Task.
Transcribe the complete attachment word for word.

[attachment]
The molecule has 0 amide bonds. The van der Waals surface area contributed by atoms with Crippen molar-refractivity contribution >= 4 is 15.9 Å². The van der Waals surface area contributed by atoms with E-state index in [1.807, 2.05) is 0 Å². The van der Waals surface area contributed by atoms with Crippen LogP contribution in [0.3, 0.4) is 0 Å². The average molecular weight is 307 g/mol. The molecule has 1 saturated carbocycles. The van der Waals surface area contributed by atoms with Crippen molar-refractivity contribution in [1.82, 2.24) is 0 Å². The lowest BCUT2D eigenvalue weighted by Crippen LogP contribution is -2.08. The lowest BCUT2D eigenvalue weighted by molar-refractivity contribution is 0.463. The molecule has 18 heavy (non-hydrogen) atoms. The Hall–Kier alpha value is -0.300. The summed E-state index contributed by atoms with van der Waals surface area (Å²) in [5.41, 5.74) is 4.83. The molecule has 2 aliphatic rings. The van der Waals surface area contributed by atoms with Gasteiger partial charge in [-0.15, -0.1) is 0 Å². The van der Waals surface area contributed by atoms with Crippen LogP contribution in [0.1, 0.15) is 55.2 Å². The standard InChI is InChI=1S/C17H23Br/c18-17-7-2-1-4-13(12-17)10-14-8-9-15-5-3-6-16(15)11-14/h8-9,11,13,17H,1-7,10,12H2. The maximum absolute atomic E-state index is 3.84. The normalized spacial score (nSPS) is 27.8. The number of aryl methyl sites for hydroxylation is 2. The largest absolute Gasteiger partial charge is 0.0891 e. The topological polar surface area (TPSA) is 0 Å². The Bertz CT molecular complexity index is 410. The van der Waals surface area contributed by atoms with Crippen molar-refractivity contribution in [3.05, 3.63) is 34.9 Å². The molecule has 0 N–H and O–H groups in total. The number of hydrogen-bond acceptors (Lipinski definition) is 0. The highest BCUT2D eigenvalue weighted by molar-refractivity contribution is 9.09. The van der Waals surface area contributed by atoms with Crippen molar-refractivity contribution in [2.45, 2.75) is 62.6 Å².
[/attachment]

The molecule has 0 amide bonds. The van der Waals surface area contributed by atoms with Crippen molar-refractivity contribution >= 4 is 15.9 Å². The van der Waals surface area contributed by atoms with E-state index in [1.807, 2.05) is 0 Å². The van der Waals surface area contributed by atoms with Crippen LogP contribution in [0.3, 0.4) is 0 Å². The average molecular weight is 307 g/mol. The molecule has 1 saturated carbocycles. The van der Waals surface area contributed by atoms with Crippen molar-refractivity contribution in [1.82, 2.24) is 0 Å². The lowest BCUT2D eigenvalue weighted by Crippen LogP contribution is -2.08. The lowest BCUT2D eigenvalue weighted by molar-refractivity contribution is 0.463. The molecule has 18 heavy (non-hydrogen) atoms. The Hall–Kier alpha value is -0.300. The summed E-state index contributed by atoms with van der Waals surface area (Å²) in [5.41, 5.74) is 4.83. The molecule has 2 aliphatic rings. The van der Waals surface area contributed by atoms with Gasteiger partial charge in [-0.15, -0.1) is 0 Å². The van der Waals surface area contributed by atoms with Crippen LogP contribution in [0.1, 0.15) is 55.2 Å². The standard InChI is InChI=1S/C17H23Br/c18-17-7-2-1-4-13(12-17)10-14-8-9-15-5-3-6-16(15)11-14/h8-9,11,13,17H,1-7,10,12H2. The maximum absolute atomic E-state index is 3.84. The normalized spacial score (nSPS) is 27.8. The number of aryl methyl sites for hydroxylation is 2. The largest absolute Gasteiger partial charge is 0.0891 e. The topological polar surface area (TPSA) is 0 Å². The Bertz CT molecular complexity index is 410. The van der Waals surface area contributed by atoms with Crippen molar-refractivity contribution in [3.05, 3.63) is 34.9 Å². The molecule has 0 N–H and O–H groups in total. The number of hydrogen-bond acceptors (Lipinski definition) is 0. The highest BCUT2D eigenvalue weighted by molar-refractivity contribution is 9.09. The van der Waals surface area contributed by atoms with Crippen molar-refractivity contribution in [2.45, 2.75) is 62.6 Å².